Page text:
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My Surgical Success: A Randomized Controlled Pilot Study of a Pre-surgical Psychological Intervention

The safety and scientific validity of this study is the responsibility of the study sponsor and investigators. Listing a study does not mean it has been evaluated by the U.S. Federal Government. Read our disclaimer for details. Identifier: NCT03076190
Recruitment Status : Completed
First Posted : March 10, 2017
Last Update Posted : July 19, 2017
Information provided by (Responsible Party):
Beth Darnall, Stanford University

Brief Summary:

The primary purpose of this study is to determine the feasibility and preliminary efficacy of a remote, Internet-based, pre-surgical psychoeducational intervention delivered to patients scheduled for breast cancer surgery (compared to an active control group that receives health education).

Aim 1: Determine feasibility, satisfaction, and perceived utility of My Surgical Success.

Hypothesis 1: For My Surgical Success, the investigators anticipate 50% engagement in the study (feasibility). Of those who complete My Surgical Success we expect 80% satisfaction ratings, and 80% perceived utility of the information learned.

Aim 2: Determine group differences in within-subject pain catastrophizing scores (baseline - 0 to 48 hours before surgery).

Hypothesis 2: My Surgical Success participants evidence greater reduction in pain catastrophizing (measured with the Pain Catastrophizing Scale; PCS) compared to the HE Control group.

Aim 3: Determine group differences in time to post-surgical pain and opioid cessation.

Hypothesis 3: My Surgical Success participants will evidence quicker time to post-surgical pain and opioid cessation compared to the HE Control Group.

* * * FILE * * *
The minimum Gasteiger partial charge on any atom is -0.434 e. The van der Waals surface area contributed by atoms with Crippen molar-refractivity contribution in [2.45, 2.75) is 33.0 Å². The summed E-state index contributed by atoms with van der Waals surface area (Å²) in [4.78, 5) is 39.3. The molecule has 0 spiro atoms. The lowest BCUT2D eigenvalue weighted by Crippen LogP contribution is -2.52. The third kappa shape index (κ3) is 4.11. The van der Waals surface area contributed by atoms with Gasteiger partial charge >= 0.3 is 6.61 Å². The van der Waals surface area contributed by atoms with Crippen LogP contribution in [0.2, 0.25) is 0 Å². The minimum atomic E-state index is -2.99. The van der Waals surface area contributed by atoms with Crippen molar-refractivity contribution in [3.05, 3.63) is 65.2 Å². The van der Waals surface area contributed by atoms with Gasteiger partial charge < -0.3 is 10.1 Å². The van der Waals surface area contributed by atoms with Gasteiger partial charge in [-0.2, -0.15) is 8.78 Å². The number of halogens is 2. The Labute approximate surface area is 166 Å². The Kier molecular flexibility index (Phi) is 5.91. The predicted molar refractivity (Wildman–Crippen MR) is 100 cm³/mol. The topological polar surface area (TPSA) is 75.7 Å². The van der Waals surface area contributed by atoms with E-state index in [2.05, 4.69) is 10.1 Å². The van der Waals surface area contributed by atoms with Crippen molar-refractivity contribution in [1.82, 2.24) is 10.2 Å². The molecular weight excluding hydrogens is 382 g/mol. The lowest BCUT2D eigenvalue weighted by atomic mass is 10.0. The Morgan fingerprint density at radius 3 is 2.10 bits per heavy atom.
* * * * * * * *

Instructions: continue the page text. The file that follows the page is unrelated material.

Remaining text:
Aim 4: Determine group differences in post-surgical psychological correlates (PROMIS Depression, Anxiety, Function, Pain Interference, Sleep Disturbance, Sleep Related Impairment, Anger, Fatigue, Global, Distress, and Pain Intensity).

Hypothesis 4: My Surgical Success participants will evidence greater post-surgical function and lower pain related interference compared to the HE Control Group.

The goal of this research is to advance our understanding regarding the feasibility and effectiveness of remote psychoeducation interventions and impact on post-surgical outcomes.

Condition or disease Intervention/treatment Phase
Breast Cancer Behavioral: Psychoeducational My Surgical Success Video Not Applicable

Detailed Description:

Pre-surgical patients are identified by their breast surgeon. The entire study is conducted remotely with no in-person contact with study staff. Study staff call patients and invite them to enroll in the study; informed consent is obtained online.

All participants are asked to provide baseline demographic information, as well as self-reported measures assessing mood, pain, cognitive and emotional responses to pain, catastrophizing, self-efficacy, and medications. All measures are administered via a secure, HIPAA compliant, online system (REDCap).